Despite decades of digital progress, millions of students in America will start school this month without internet connections that are fast enough to take full advantage of digital learning opportunities. To close the gap, hundreds of school districts have proactively requested funding from the nation’s E-Rate program to extend high-speed fiber to school classrooms all around the country. As of last Friday, the Federal Communications Commission had yet to approve a single vital fiber construction project. By failing to meet its Sept. 1 deadline for acting on applications, too many of our children will be left trying to learn the skills for tomorrow, using dial-up speeds of the past. And they will have left too many school leaders, governors and organizations like mine – who committed to closing the school connectivity gap — scratching our heads wondering why none of these promising projects are moving forward.
In 1996, the E-rate program was set up to bring affordable telecommunication and information services to schools and libraries. Through the Universal Service Administrative Company, or USAC, schools can apply for discounts of up to 90 percent to upgrade Internet access or to maintain and improve their broadband infrastructure. In 2014, E-rate was modernized and additional funding was made available to enabled schools to bring “future proof” high-speed fiber connections to every school building. Fiber connects our students to endless opportunities and prepares them for college and career readiness, but it’s only possible if the FCC’s program works as intended.
Last Saturday marked the deadline for the FCC to approve the next round of school funding through E-rate. In March, 347 school districts submitted “special construction” applications for funding, requesting nearly half a billion dollars for fiber construction in order to bring high-speed broadband to their schools. In a letter to FCC Chairman Ajit Pai, sent last week, I highlighted this digital disconnect and asked the Chairman, who has made closing the digital divide his highest priority, to make closing this gap a priority too.
Here’s what we know:
• Each of the 347 “special construction” project applications were competitively bid, and each proposed construction was the most cost-effective solution.
• School districts requested $430 million in E-rate funding to build fiber optic-connections to their schools to support classroom learning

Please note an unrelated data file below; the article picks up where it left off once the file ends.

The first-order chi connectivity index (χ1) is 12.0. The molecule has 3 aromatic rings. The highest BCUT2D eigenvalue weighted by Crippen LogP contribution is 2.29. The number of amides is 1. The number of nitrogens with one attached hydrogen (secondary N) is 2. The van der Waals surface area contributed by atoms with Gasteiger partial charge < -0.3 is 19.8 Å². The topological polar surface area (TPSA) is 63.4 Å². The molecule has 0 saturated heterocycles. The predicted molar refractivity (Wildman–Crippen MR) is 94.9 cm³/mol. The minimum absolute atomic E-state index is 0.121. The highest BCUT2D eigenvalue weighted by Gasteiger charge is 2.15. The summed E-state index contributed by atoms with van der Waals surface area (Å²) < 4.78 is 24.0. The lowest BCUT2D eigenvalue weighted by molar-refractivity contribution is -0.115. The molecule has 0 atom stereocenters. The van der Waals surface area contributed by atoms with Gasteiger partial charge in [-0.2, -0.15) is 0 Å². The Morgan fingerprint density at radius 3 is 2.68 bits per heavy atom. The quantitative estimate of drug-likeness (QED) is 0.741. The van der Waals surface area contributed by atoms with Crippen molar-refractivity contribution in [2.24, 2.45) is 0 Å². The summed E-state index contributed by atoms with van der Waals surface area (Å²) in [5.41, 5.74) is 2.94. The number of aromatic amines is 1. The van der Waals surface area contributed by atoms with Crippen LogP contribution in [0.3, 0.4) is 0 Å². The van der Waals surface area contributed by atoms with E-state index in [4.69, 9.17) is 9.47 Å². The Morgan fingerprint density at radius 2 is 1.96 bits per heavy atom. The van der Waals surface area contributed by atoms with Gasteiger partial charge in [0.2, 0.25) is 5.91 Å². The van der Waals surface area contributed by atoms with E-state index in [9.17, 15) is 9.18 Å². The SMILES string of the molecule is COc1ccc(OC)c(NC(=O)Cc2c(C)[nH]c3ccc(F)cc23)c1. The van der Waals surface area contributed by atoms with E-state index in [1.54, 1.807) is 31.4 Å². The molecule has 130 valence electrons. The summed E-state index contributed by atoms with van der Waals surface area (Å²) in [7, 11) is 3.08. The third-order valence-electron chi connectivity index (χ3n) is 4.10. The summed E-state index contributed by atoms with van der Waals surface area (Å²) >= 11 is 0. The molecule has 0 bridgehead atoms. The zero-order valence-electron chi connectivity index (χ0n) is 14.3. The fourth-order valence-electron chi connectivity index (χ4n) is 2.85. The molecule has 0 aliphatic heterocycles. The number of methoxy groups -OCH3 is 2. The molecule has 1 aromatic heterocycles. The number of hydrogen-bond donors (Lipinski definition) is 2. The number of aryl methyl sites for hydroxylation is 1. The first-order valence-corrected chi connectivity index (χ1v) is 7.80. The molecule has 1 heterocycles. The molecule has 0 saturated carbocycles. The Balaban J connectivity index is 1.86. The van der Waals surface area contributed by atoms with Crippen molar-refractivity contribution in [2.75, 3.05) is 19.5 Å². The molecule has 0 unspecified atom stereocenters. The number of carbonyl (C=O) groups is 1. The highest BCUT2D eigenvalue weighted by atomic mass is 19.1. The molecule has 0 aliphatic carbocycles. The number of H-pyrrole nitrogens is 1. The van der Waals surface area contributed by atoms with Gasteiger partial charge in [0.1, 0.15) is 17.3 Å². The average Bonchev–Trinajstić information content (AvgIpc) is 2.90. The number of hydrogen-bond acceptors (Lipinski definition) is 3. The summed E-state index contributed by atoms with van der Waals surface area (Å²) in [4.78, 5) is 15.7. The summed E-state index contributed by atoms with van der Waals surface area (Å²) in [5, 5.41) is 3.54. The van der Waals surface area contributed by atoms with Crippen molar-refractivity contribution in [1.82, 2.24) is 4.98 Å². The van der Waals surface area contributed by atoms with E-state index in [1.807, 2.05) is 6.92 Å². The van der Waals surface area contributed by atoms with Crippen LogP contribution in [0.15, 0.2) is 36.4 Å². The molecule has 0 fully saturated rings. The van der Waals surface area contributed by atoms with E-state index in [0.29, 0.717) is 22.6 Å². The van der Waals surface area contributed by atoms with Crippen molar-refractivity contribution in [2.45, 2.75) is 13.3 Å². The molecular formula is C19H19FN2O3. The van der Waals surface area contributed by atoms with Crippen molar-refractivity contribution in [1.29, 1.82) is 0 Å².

• Twenty-three governors from across the country supported these projects by setting aside over $200 million in matching funds
• Seventy percent of these projects are for rural and small-town schools
• Instead of funding these fiber projects, the FCC has funded schools $17.4 million for voice telephone lines that are incapable of accessing the Internet at anything faster than dial-up speeds.
Schools all across the country are eligible for E-rate funds. These funds have been designated for school upgrades that allow students to benefit from the great potential of digital learning. And by law, the nation’s neediest schools, those in high poverty areas, are first in-line to receive funding.
By failing to meet its own deadline, the FCC’s delays will have broad implications. Schools without high-speed broadband represent a loss for teachers who come in early and stay late to develop lesson plans and strategize on new and exciting ways to educate our kids. Schools without high-speed broadband represent a loss for local business and the people they employ as they search for a qualified workforce. And it’s a loss for rural communities who are counting on state and federal policymakers to provide modern tools and resources to keep pace with their suburban and urban counterparts.
Earlier this year, a coalition of education-technology organizations met with Chairman Pai to discuss these issues. We were pleased that the chairman, who has said he believes the E-Rate program is worth fighting for, promptly responded and directed USAC to take deliberate steps to make the process for approving school district applications more efficient. Sadly, if no school districts are approved by the September deadline then it would appear that there is some kind of digital disconnect in Washington.
At EducationSuperHighway our mission is simple: work with policymakers and decision-makers at local level to ensure that every public school in America can offer the promise of digital learning through high-speed broadband and upgraded fiber connectivity. We, alongside others, are doing just that. In 2012, 40 million students lacked high-speed broadband access. Today, that number is 6.5 million and by 2020 we hope to close the gap. But our success, which is truly the future success our kids, can only be achieved if government plays its part and funds – without delay or denial –schools that are ready to improve educational opportunities and their technology standards.
Our students deserve classrooms filled with high-speed learning opportunities, and our schools deserve an approval process that moves faster than dial-up speed. The government agrees and has set aside billions in funding to pay for it. It would be a shame if FCC failed to deliver on its promises.
Evan Marwell is the founder and CEO of EducationSuperHighway, which is working to upgrade and bring high-speed broadband internet access to every public school classroom in America.
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